“Brady calmly says “it would be fun, and I found gear. It’s just a try out and I don’t want you to spend money on gear, this will do.”
“I made a few phone calls to hockey mama friends to borrow some key pieces, safety first and away he went days later,” she said.
“I was a little bit nervous when I stepped back on the ice for the first time in almost five years, but I had a lot of friends that were trying out with me which made me more comfortable at try outs,” Petrie said.
“Every time I would go into the garage to work on something or get something I would always notice a old hockey bag filled with hockey gear and would always joke around telling my brother “what if I played hockey again.”
“Alex would always said just do it man you’ll have fun.”
“When the pandemic hit and I found out there would be less fans and no tournaments it was almost like it was meant to be.”
“When I told my mom and brother I wanted to tryout for the high school team they didn’t really know if I was serious or not because I had joked about it many times.”
“I wanted to try out so bad that I wore my dads old skates and my scrambled up some gear that was around my house.”
Petrie’s comeback and goal of making the Harrison Trimble’s High School team was quickly put on hold.
“I didn’t think I would be upset if I got cut because I was off the ice for almost five years, but when I was told that I didn’t make it I was a little sad because I wanted to play with my friends like I did years before,” Petrie said.
“When the coaches cut me they said, ‘we want you to play somewhere this year and try out again next year, we’d love to see you here again next fall.’”
“That gave me so much motivation to play hard and practice harder then I ever had.”
Two weeks later everything changed.
“I started playing house league hockey and about two weeks later, I was helping my step dad with something when my mom’s phone started ringing.”
“I didn’t think anything of it, but when she hung up she said “so I just got off the phone with the Trimble coach and they want to know if you would want to play for them.’”
“I was shocked,” Petrie said
I called Alex and asked him what I should do. He said yes without hesitation and that’s what sealed the deal for me.”
Every comeback is meaningful, but this one holds a special place in the hearts in entire hockey community.
Andrew Petrie’s impact on the hockey world and community has and will continue to live on through his sons.
“As of right now hockey means the world to me,” Petrie said.
“I love getting on the ice.”
“Sure, you can be upset at the game while playing, but you never have a bad day when your playing hockey.”
Brady Petrie is driven, there’s no other way to put it. The goal to make the Trojans next season continues to fuel his rediscovered love and passion for the game.
I see myself playing for Trimble again next year because it’s fun playing for your school and with all of your friends.”
“I would like to work hard throughout the summer and next season to improve my skills in the game and maybe tryout for a higher level team in the future,” confessed Petrie.
Staying true to the humble athlete, hockey player and person he is Brady Petrie is quick to downplay his success pointing to several people that have played an instrumental role in his life and return to the game.
“I’ve had tons of great coaches in my life that have helped in the game, but my favourites would have to be my dad, Todd Bursey and Kevin and Kyle Furze,” Petrie said proudly.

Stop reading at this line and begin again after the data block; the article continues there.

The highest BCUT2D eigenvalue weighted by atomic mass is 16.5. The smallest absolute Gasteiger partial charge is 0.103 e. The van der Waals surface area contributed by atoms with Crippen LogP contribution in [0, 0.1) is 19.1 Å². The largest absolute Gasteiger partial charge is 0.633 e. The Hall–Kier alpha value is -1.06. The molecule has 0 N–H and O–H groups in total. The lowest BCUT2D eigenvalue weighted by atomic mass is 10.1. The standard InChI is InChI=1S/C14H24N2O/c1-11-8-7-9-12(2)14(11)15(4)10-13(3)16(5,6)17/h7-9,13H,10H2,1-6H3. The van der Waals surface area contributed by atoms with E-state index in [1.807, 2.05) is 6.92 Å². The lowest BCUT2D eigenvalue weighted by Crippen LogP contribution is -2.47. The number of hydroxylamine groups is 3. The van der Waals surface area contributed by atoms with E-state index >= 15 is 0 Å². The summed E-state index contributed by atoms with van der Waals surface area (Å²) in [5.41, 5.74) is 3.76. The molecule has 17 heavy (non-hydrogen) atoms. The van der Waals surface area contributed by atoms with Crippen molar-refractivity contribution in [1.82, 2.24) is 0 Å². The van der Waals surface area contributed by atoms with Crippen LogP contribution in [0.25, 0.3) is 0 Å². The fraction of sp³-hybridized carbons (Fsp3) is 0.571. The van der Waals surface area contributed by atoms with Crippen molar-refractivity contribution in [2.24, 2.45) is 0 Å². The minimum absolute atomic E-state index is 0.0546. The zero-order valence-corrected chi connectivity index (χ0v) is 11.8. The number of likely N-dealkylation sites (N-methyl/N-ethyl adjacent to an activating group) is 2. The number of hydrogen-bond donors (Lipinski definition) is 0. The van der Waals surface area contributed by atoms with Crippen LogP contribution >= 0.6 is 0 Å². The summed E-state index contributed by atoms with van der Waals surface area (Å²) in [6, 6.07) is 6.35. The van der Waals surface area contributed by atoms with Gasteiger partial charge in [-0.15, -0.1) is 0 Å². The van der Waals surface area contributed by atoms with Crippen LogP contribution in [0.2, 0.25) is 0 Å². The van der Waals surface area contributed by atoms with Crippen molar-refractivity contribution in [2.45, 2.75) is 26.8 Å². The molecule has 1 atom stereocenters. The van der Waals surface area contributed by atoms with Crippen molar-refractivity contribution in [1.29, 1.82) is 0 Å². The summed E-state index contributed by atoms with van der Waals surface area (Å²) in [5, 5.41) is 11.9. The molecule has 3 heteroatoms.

“Having the opportunity to coach Brady or “Tree” as we call him, this past winter was rewarding in so many ways,” said Trojan’s Assistant Coach Kyle Furze said.
“Starting as a quiet and shy kid, Brady quickly turning into a leader on and off the ice.”
“He is everything you look for in a young man looking to improve his game. You can always count on him to show up to the rink with a smile and give his 110%.”
“We look forward to the years to come and are excited to see him grow as a player and person,” Furze added.
Sadly Kevin and Kyle Furze lost their father, who was also heavily involved in the game last summer.
“It was an honor to coach Brady,” said Trojans Head Coach Jeremy LeBlanc.
“As a coach you typically love to see a kid’s face light up when you teach him something new. Brady gives you that look whether it’s something new or old.”
“The more intense the situation got the more Brady gives you that look. He just loves the game,” confessed LeBlanc.
“It’s not easy going through what he did, and at such a young age. I can’t even imagine the pain that the family went through.”
“Hockey is a great, fast-paced sport to watch. But if you ask me bringing people together is the real beauty that lies within the game.”
“The game of hockey needs kids, but in a lot of cases the kids need the game. I know Brady will do great in life. He loves all sorts of things, he’s a great kid with a great attitude, he’s a true winner,” LeBlanc said.
“Brady now has a coach that can always be there for him no matter what and two assistants that know exactly how he feels. Our brotherhood is a lifelong bond. We will always be there to help,” LeBlanc said.
The bond between Alex and Brady Petrie has always run deep. What impact has his big brother had on his life on and off the ice?
“My brother was always playing at a high level of hockey so I’ve always looked up to him from the first day I every stepped foot on the ice,” said Petrie.
“He was always a step ahead of me and to this day I’m still asking him for tips and he’s always happy to help. He was so proud when I started playing hockey again that he would text me or call me after every game to ask how it went.”
“That means a lot to me. It means a lot to me to have him here.”
Everyone loves a comeback story, especially when it’s for the love the game. Brady Petrie’s rediscovered love for the game is truly an inspiration.